What is an earthquake engineer and how do I become one?
Consortium of Universities for Research in Earthquake Engineering
Career guidance information for middle school and high school students explaining what an earthquake engineer is, courses to take in high school, and describing the civil engineering college major.

Earthquake Mythology
Consortium of Universities for Research in Earthquake Engineering
Illustrated essay aimed at a general public audience explaining misconceptions about earthquakes.

Nonstructural Earthquake Damage
Consortium of Universities for Research in Earthquake Engineering
Illustrated essay explaining the types and causes of nonstructural earthquake damage and picturing both damage and ways to prevent the damage.

Resilient Design
Construction Specialties
This essay provides an overview of tools architects and engineers can use when designing for resiliency.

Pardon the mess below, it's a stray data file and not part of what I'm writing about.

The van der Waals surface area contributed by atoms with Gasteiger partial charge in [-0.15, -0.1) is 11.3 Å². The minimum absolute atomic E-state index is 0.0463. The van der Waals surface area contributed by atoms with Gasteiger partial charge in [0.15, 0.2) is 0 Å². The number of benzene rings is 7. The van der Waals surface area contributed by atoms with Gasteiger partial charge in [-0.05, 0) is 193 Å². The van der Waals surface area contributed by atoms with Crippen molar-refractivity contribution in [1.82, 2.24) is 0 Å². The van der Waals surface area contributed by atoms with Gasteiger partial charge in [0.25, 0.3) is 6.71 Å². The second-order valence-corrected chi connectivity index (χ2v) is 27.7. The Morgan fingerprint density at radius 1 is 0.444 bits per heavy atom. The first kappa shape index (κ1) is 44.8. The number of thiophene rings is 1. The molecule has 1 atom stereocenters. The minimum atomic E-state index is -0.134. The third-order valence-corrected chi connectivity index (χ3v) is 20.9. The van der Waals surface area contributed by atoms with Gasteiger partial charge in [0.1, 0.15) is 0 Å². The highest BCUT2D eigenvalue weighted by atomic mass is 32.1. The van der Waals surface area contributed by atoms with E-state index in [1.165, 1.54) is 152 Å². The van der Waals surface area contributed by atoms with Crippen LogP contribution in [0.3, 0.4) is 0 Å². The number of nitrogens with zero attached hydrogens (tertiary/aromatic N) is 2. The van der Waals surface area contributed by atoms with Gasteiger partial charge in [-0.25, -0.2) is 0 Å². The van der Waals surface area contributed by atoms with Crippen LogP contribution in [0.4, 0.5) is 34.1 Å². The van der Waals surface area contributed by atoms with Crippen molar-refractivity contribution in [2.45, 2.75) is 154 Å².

Designing for Resiliency
Construction Specialties
This booklet goes over the available construction techniques for mitigating the effects of a seismic event.

A Case Study for Earthquake Design
Construction Specialties
This case study examines the seismic mitigation for the the University of California, San Francisco (UCSF) Ray and Dagmar Dolby Regeneration Medicine Building.

Earthquake Notification Service
U.S. Geological Survey
Sign up for the USGS Earthquake Notification Service (ENS) to receive free automated notification emails when earthquakes happen in your area.

Current Alerts for U.S. Volcanoes
U.S. Geological Survey
See current alerts and the status of volcanoes in the United States.

U.S. Geological Survey
If you want to know whether river levels in your area are higher or lower than normal, visit USGS WaterWatch.


U.S. Geological Survey
Use USGS WaterAlert to receive texts or emails when water levels at a specific streamgage exceed certain thresholds.

Water & the Dutch
Royal Netherlands Embassy, Washington, D.C.
This portal gives summary descriptions of various Dutch flood risk reduction approaches and collaborative projects in and with the U.S.

Greater New Orleans Urban Water Plan